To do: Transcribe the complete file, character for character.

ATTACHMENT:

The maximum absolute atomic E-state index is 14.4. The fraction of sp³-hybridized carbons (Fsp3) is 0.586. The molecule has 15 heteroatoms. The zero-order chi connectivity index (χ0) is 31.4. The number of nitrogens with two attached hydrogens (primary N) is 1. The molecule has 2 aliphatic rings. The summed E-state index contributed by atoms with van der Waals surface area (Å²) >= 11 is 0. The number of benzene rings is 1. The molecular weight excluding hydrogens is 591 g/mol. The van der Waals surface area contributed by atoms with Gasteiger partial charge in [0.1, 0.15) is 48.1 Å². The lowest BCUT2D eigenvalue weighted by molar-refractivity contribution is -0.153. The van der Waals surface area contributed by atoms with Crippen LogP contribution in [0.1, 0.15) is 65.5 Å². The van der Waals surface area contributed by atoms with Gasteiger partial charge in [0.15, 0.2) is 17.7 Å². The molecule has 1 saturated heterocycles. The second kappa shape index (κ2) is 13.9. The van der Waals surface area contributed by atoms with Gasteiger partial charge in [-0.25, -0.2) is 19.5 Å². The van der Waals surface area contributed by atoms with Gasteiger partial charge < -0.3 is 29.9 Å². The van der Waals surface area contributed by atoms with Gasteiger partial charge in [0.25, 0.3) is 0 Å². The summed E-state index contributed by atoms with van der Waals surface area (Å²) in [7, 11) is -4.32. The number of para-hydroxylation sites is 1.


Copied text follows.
The maximum absolute atomic E-state index is 14.4. The fraction of sp³-hybridized carbons (Fsp3) is 0.586. The molecule has 15 heteroatoms. The zero-order chi connectivity index (χ0) is 31.4. The number of nitrogens with two attached hydrogens (primary N) is 1. The molecule has 2 aliphatic rings. The summed E-state index contributed by atoms with van der Waals surface area (Å²) >= 11 is 0. The number of benzene rings is 1. The molecular weight excluding hydrogens is 591 g/mol. The van der Waals surface area contributed by atoms with Gasteiger partial charge in [0.1, 0.15) is 48.1 Å². The lowest BCUT2D eigenvalue weighted by molar-refractivity contribution is -0.153. The van der Waals surface area contributed by atoms with Crippen LogP contribution in [0.1, 0.15) is 65.5 Å². The van der Waals surface area contributed by atoms with Gasteiger partial charge in [0.15, 0.2) is 17.7 Å². The molecule has 1 saturated heterocycles. The second kappa shape index (κ2) is 13.9. The van der Waals surface area contributed by atoms with Gasteiger partial charge in [-0.25, -0.2) is 19.5 Å². The van der Waals surface area contributed by atoms with Gasteiger partial charge < -0.3 is 29.9 Å². The van der Waals surface area contributed by atoms with Gasteiger partial charge in [0.25, 0.3) is 0 Å². The summed E-state index contributed by atoms with van der Waals surface area (Å²) in [7, 11) is -4.32. The number of para-hydroxylation sites is 1.